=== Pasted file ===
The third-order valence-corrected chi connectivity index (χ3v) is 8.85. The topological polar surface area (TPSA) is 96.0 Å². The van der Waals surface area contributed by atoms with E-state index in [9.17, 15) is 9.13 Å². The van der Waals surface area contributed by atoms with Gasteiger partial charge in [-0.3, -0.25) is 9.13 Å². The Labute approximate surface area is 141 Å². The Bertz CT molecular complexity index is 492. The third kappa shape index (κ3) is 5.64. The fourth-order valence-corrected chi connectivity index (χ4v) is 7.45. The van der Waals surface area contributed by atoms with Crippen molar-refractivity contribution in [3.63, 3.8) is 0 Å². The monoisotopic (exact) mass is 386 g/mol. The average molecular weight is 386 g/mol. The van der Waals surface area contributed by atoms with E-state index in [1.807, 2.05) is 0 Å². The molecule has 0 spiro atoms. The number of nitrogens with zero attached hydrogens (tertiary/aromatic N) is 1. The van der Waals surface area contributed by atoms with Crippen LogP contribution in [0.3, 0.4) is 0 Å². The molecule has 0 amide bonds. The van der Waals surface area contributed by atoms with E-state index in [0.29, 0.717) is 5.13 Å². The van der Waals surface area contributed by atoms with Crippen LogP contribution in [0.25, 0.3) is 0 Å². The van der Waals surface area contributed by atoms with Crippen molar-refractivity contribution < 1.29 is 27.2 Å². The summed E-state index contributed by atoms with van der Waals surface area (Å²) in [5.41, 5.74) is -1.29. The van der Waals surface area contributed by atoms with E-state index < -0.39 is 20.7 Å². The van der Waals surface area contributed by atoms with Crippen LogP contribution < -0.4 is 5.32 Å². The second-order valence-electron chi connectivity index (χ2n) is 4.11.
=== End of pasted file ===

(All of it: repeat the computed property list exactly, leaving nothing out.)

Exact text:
The third-order valence-corrected chi connectivity index (χ3v) is 8.85. The topological polar surface area (TPSA) is 96.0 Å². The van der Waals surface area contributed by atoms with E-state index in [9.17, 15) is 9.13 Å². The van der Waals surface area contributed by atoms with Gasteiger partial charge in [-0.3, -0.25) is 9.13 Å². The Labute approximate surface area is 141 Å². The Bertz CT molecular complexity index is 492. The third kappa shape index (κ3) is 5.64. The fourth-order valence-corrected chi connectivity index (χ4v) is 7.45. The van der Waals surface area contributed by atoms with Crippen molar-refractivity contribution in [3.63, 3.8) is 0 Å². The monoisotopic (exact) mass is 386 g/mol. The average molecular weight is 386 g/mol. The van der Waals surface area contributed by atoms with E-state index in [1.807, 2.05) is 0 Å². The molecule has 0 spiro atoms. The number of nitrogens with zero attached hydrogens (tertiary/aromatic N) is 1. The van der Waals surface area contributed by atoms with Crippen LogP contribution in [0.3, 0.4) is 0 Å². The molecule has 0 amide bonds. The van der Waals surface area contributed by atoms with E-state index in [0.29, 0.717) is 5.13 Å². The van der Waals surface area contributed by atoms with Crippen LogP contribution in [0.25, 0.3) is 0 Å². The van der Waals surface area contributed by atoms with Crippen molar-refractivity contribution < 1.29 is 27.2 Å². The summed E-state index contributed by atoms with van der Waals surface area (Å²) in [5.41, 5.74) is -1.29. The van der Waals surface area contributed by atoms with E-state index < -0.39 is 20.7 Å². The van der Waals surface area contributed by atoms with Crippen LogP contribution < -0.4 is 5.32 Å². The second-order valence-electron chi connectivity index (χ2n) is 4.11.